ArtfulTea.com

A creative mix of luxury loose leaf teas and tea accessories.

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Tea Wisdom

How Long Does Tea Keep?

Good quality tea is going to be drinkable for about a year from the time it is harvested and processed.  However, since all tea is imported and transit times can vary, by the time the tea reaches you it may already be a few months old.  It's a good idea to try to use your tea supply within about six months if you want to be sure it's fresh.  If it takes you a year to use it, it will probably still taste okay, although you may be able to tell a slight difference in flavor.  (And life is really too short to drink bad tea!)

The Best Way To Store Tea

Tea is susceptible to air, moisture and light.  If exposed to any of these elements for even a fairly short time, tea will begin to degrade.  The most effective way to keep your tea fresh is to use a storage container that is tightly sealed against air and moisture, and also keeps all light out.  A tea tin is ideal, but it must have a tight fitting lid.  A ceramic canister is also fine, again as long as the lid is snug.  Glass containers are usually not the best choice because they allow light in.

We package ArtfulTea in bags or tins. The bags are specially made, three-ply bags that keep moisture, air and light out as long as they are properly closed.  Your tea will be fine in one of these bags for several months.  ArtfulTea is also available in reusable tins (with a special, snug lid!) for more permanent tea storage. Consider ordering your first batch of ArtfulTea in the tin, and when you re-order choose bags for decanting into the tin!

Types of Tea: Camellia Sinensis

You can see from our tea collection that there are several types of tea. Black, Green, White and Oolong teas all come from the same plant: the camellia sinensis (cousin to the garden camellia). Each tea looks and tastes different because of the way the leaves are processed.

Black tea leaves have been fully fermented (or oxidized), giving them their robust flavor and their higher level of caffeine.

Green tea has had little or no fermentation (oxidation) and has less caffeine than Black tea. It can vary from quite mellow in flavor to more "grassy" tasting.

Oolong is somewhere between Black and Green tea. It has had just enough fermentation for a darker exterior while the interior remains green, giving it a wonderfully complex flavor. Oolongs are often described as "orchid-like" in taste.

White tea is made from only the tea plant's newest "downy" leaves. It has not been fermented at all but merely dried, so you'll often see little white hairs or down on the leaves. White tea has a very subtle flavor, and minimal caffeine.

Types of Tea: Herbal Infusions

Herbal tea is really not "tea" at all.  It is more properly called an "infusion" - but you nearly always see it referred to as "tea". It contains no part of the camellia sinensis plant, but is made entirely from herbs, flowers, berries or other leaves.  Because there is no "tea" in it, it has no caffeine.

Rooibos is also an herbal infusion.  It comes from a plant that is native to South Africa, where it has been enjoyed for centuries.  It has no caffeine and is very high in antioxidants.

Mate is an herbal infusion that, strangely enough, contains a "caffeine-like" compound that creates an effect much like caffeine does.  It is native to South America and was traditionally used by people of the Andes to keep them warm and alert.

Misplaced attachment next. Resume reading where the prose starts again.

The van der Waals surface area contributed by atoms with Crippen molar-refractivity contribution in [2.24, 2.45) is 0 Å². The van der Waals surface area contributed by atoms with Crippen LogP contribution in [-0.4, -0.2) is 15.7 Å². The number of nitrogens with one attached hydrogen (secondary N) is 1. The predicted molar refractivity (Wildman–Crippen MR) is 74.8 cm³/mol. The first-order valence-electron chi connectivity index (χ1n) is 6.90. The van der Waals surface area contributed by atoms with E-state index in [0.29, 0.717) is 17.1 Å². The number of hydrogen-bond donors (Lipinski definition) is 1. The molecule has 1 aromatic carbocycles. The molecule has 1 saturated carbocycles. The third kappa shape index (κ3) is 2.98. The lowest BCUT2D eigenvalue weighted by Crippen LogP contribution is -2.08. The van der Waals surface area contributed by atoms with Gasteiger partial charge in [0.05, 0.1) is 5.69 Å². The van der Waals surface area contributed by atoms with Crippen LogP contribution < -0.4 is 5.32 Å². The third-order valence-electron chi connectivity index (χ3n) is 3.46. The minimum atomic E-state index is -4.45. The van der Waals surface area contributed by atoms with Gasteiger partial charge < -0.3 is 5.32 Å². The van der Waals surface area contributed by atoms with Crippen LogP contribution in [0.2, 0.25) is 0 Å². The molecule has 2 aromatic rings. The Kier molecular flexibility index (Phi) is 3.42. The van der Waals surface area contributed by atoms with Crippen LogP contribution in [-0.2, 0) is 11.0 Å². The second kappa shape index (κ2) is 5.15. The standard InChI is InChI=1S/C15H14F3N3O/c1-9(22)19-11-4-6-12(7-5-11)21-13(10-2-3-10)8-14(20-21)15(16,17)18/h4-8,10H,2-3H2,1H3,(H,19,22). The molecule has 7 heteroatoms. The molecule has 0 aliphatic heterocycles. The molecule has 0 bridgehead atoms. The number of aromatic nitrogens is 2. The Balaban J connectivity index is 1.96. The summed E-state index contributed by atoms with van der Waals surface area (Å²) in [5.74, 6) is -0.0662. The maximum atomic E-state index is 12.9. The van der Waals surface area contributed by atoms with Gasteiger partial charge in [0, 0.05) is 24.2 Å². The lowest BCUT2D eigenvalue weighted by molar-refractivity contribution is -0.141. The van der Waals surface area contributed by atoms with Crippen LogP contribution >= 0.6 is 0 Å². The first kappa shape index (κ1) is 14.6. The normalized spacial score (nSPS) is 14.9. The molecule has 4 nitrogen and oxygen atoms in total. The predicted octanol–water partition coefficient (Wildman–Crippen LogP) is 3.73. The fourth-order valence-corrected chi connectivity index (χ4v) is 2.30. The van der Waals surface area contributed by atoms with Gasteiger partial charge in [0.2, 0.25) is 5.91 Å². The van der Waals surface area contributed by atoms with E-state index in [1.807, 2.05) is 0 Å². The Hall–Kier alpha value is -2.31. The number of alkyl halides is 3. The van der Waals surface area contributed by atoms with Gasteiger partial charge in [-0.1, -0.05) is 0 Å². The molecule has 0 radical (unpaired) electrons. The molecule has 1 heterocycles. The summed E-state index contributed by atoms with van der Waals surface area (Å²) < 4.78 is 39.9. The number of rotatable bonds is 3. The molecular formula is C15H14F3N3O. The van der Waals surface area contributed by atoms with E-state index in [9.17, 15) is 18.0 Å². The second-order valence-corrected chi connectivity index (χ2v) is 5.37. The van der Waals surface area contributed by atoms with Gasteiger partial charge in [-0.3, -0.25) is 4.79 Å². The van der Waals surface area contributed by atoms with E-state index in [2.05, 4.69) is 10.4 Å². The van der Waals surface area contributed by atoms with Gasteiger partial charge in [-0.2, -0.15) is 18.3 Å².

Preparing the Perfect Cup of Tea: Water Temperature

The temperate of the water when you pour it over the leaves really affects the way tea tastes. You'll want to use the best quality water available and always start with fresh water (so please don't reheat previously boiled water as it will taste very flat).

Black tea, Herbal or Rooibos  - heat water to a full boil (212° or lower depending on your elevation)

Oolong tea - heat water until just off the boil (approximately 195°)

Green or White tea - heat water until "steaming briskly" but not boiling (approximately 175-180°)

Mate - heat water until steaming but not boiling (approximately 150° - 160°)

If the water has reached a boil but you want it cooler, you can wait a few moments until the temperature comes down a bit and then pour it.

Preparing the Perfect Cup of Tea: Amount of Tea

It can vary by tea, but generally you'll be safe with these guidelines.  For a standard mug (which usually holds 10 to 12 ounces), you'll just double the amount recommended for a 6 oz. cup.  If you're using a teapot, it's a good idea to measure how many ounces it holds.

Black tea, Green, Oolong and Rooibos - use one level teaspoon per 6 oz. of water

Herbal tea - use a heaping teaspoon per 6 oz. of water

White tea - use two teaspoons per 6 oz. of water

Preparing the Perfect Cup of Tea: Steeping Time

Everyone has their own ideas about how long to steep tea, but the main rule is not to "stew" the tea by letting the leaves steep forever, resulting in a bitter, unpleasant drink.  Beyond that, feel free to modify my suggestions to suit your taste.

Black tea - usually steep for 3 - 5 minutes.

Green tea - generally, steep it no more than 2 minutes. Many will taste best after only one minute (note: if you think you don't like Green Tea, it may be because you've only had it after it steeped far too long).

Oolong - steep about 2 minutes (most Oolongs can also be infused again).

White tea - steep about 3 minutes, unless it's flavored (in which case you may want to steep if for a shorter time).  White teas can also be infused more than once.

Herbal, Rooibos and Mate - steep for 5 minutes or longer.  Because these "infusions" don't contain any tea (see above "Types of Tea: Herbal Infusions"), they won't get bitter when steeped longer and often the benefits of the herbs are maximized by steeping for about 10 minutes

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